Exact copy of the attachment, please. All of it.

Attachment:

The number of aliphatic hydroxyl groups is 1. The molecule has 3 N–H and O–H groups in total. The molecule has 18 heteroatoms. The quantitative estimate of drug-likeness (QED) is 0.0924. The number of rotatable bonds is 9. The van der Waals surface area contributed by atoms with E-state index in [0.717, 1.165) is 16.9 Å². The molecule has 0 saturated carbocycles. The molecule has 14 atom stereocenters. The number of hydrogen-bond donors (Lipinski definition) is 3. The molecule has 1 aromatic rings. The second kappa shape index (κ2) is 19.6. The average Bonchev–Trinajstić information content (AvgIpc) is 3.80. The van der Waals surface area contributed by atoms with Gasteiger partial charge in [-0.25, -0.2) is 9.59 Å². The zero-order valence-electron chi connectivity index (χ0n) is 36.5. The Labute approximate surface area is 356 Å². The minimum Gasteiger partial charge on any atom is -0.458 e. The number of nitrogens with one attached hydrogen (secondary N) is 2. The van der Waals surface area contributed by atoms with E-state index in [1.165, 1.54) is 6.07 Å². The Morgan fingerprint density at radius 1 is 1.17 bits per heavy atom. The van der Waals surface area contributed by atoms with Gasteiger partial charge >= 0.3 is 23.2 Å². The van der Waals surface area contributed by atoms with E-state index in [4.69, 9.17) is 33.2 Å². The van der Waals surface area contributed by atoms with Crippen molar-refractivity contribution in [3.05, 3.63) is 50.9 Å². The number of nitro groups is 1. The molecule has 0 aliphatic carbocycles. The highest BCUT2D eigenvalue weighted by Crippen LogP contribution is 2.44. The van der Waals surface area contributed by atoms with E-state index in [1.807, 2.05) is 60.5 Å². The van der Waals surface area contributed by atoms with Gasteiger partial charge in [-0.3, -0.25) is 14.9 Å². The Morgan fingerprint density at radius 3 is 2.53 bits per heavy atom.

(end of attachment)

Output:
The number of aliphatic hydroxyl groups is 1. The molecule has 3 N–H and O–H groups in total. The molecule has 18 heteroatoms. The quantitative estimate of drug-likeness (QED) is 0.0924. The number of rotatable bonds is 9. The van der Waals surface area contributed by atoms with E-state index in [0.717, 1.165) is 16.9 Å². The molecule has 0 saturated carbocycles. The molecule has 14 atom stereocenters. The number of hydrogen-bond donors (Lipinski definition) is 3. The molecule has 1 aromatic rings. The second kappa shape index (κ2) is 19.6. The average Bonchev–Trinajstić information content (AvgIpc) is 3.80. The van der Waals surface area contributed by atoms with Gasteiger partial charge in [-0.25, -0.2) is 9.59 Å². The zero-order valence-electron chi connectivity index (χ0n) is 36.5. The Labute approximate surface area is 356 Å². The minimum Gasteiger partial charge on any atom is -0.458 e. The number of nitrogens with one attached hydrogen (secondary N) is 2. The van der Waals surface area contributed by atoms with E-state index in [1.165, 1.54) is 6.07 Å². The Morgan fingerprint density at radius 1 is 1.17 bits per heavy atom. The van der Waals surface area contributed by atoms with Gasteiger partial charge >= 0.3 is 23.2 Å². The van der Waals surface area contributed by atoms with E-state index in [4.69, 9.17) is 33.2 Å². The van der Waals surface area contributed by atoms with Crippen molar-refractivity contribution in [3.05, 3.63) is 50.9 Å². The number of nitro groups is 1. The molecule has 0 aliphatic carbocycles. The highest BCUT2D eigenvalue weighted by Crippen LogP contribution is 2.44. The van der Waals surface area contributed by atoms with E-state index in [1.807, 2.05) is 60.5 Å². The van der Waals surface area contributed by atoms with Gasteiger partial charge in [-0.3, -0.25) is 14.9 Å². The Morgan fingerprint density at radius 3 is 2.53 bits per heavy atom.